I went into Dangerous Liaisons kinda bummed it had taken me this long to get to the film; not because I’d been looking forward to it, but because it seemed to fall under the same sort of criteria that plenty of other films on the list met. It was a period piece, with lavish production value, and a plot that followed the aristocracy of centuries gone by, usually in a foreign country (in this case France). Boy does that sound familiar. Then I started it. The next time I looked at the clock, I was over an hour into the film, and I remember being positively shocked at where the time had gone. I happily watched the rest of the film, and when it ended, I had a big smile on my face. I had just watched one of the last remaining surprise finds (for me) on the list.
Glenn Close is the Marquise de Merteuil, a title and name so complicated I had to check Wikipedia in order to spell it correctly. Not to be outdone, in complicated names or in reputation, is her good friend, pseudo-rival, and sometimes lover, the Vicomte de Valmont, played exquisitely by John Malkovich. Together, they hatch a scheme of diabolical revenge, where Valmont, under orders from Merteuil, is to seduce the young daughter of a friend, who is engaged to one of Merteuil’s former lovers who wronged and embarassed Merteuil, in order for Valmont to take her virginity and thus ruin her as a prospective bride. Of course, Valmont, ever the womanizer and proud of his reputation as such, has his own plan to seduce Madame de Tourvel, played by Michelle Pfeiffer, merely as a challenge to himself and as yet another of his conquests. Things, as they are wont to do, begin to go awry, especially when Valmont ends up falling for Tourvel, and all their carefully-made plans begin to unravel. Now, I had very little knowledge of the plot going into the film, since from what I thought I knew of it, it didn’t seem particularly interesting. I expected it to be a tawdry affair, frit with overindulgence and affluence, with production value exceeding even Merchant-Ivory’s expectations. That’s basically what this has, but imagine my surprise when, not even ten minutes into the film, Close and Malkovich’s characters meet, and almost immediately begin planning things wicked and awful. Intrigue! Suspicion! Seduction! Manipulation! All of these things and more were on the characters’ minds, and the rest of the film became this chess game where their plans either were met, which necessitated the furthering of plans, or they weren’t, which meant a bit of improvisation on their part, which was also a treat. Needless to say, it was when the train of their scheming began to derail that the film really became alive, and you just know that this is going to be one of those films that’s going to end in an absolute trainwreck, but a fully justified and dramatically satisfying one. As for the technicals, what more can be said; they were lavish to the umpteenth degree, but it was thanks to the plot that the excessive production value came across almost as a parody of the genre, and they became that much more enjoyable as a result.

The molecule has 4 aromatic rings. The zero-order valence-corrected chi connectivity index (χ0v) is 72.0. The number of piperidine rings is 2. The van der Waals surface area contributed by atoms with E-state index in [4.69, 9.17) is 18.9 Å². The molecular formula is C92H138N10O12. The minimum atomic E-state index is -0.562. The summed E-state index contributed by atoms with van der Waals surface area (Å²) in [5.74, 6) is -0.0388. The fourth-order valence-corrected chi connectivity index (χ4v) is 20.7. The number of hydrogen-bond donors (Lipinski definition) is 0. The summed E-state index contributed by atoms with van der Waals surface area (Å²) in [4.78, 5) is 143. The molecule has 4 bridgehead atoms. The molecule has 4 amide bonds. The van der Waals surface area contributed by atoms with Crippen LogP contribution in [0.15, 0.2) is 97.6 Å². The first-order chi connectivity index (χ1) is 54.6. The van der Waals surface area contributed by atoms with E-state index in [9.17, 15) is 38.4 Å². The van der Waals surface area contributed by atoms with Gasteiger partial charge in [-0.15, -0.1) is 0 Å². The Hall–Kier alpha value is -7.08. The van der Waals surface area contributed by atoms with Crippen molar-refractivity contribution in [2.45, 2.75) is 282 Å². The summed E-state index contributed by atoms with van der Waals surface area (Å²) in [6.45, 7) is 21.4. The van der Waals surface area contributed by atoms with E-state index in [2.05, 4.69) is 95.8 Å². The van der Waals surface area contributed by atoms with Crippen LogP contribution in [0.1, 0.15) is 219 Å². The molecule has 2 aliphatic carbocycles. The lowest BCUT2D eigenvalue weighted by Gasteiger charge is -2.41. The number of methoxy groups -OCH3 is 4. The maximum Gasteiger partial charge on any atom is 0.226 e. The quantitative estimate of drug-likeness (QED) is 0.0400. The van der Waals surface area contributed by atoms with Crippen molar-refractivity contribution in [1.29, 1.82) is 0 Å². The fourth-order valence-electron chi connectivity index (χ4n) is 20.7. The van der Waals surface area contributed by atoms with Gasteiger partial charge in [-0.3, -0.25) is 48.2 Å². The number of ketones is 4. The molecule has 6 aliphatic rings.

I didn’t get into the acting, which was uniformly excellent across the board, and director Stephen Frears even managed to coax a usable performance out of Keanu Reeves as the young innocent Chevalier Danceny, but rest assured; damn near everything in this production was top-notch, and what’s more, it was top-notch in all the right ways, instead of being top-notch just for the sake of being top-notch like Merchant-Ivory pictures. It was well-utilized, and channeled into a production that was actually worth the time put into it, because of the dynamite story and all the intrigue that came with it. To half-repeat what I said in the opener, I went into this expecting just another lavish aristocracy tale, and came out of it bowled over by what the film had given me; this is so much more than just another aristocracy film. If your apprehensions were or are along the same lines as mine were, rest assured; this is definitely worth the watch, especially if you’re a fan of the seedy characterization and malevolent interplay that basically defines the film. Deliciously entertaining.
Arbitrary Rating: 9/10